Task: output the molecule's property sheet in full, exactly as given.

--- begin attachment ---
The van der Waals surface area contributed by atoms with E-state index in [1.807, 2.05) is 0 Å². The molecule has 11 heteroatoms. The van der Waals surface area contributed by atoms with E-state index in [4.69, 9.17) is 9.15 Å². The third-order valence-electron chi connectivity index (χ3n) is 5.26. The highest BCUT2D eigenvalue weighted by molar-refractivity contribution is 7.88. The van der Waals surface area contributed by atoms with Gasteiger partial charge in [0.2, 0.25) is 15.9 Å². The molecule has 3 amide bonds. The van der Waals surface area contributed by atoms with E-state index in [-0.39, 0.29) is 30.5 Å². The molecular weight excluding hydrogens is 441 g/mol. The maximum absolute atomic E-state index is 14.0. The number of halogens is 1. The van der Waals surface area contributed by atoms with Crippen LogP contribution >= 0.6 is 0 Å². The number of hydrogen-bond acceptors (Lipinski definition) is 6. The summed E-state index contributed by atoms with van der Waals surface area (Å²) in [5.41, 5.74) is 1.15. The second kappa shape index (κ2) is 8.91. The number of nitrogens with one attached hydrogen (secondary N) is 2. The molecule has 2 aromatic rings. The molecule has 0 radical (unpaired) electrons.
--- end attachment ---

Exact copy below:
The van der Waals surface area contributed by atoms with E-state index in [1.807, 2.05) is 0 Å². The molecule has 11 heteroatoms. The van der Waals surface area contributed by atoms with E-state index in [4.69, 9.17) is 9.15 Å². The third-order valence-electron chi connectivity index (χ3n) is 5.26. The highest BCUT2D eigenvalue weighted by molar-refractivity contribution is 7.88. The van der Waals surface area contributed by atoms with Gasteiger partial charge in [0.2, 0.25) is 15.9 Å². The molecule has 3 amide bonds. The van der Waals surface area contributed by atoms with E-state index in [-0.39, 0.29) is 30.5 Å². The molecular weight excluding hydrogens is 441 g/mol. The maximum absolute atomic E-state index is 14.0. The number of halogens is 1. The van der Waals surface area contributed by atoms with Crippen LogP contribution >= 0.6 is 0 Å². The number of hydrogen-bond acceptors (Lipinski definition) is 6. The summed E-state index contributed by atoms with van der Waals surface area (Å²) in [5.41, 5.74) is 1.15. The second kappa shape index (κ2) is 8.91. The number of nitrogens with one attached hydrogen (secondary N) is 2. The molecule has 2 aromatic rings. The molecule has 0 radical (unpaired) electrons.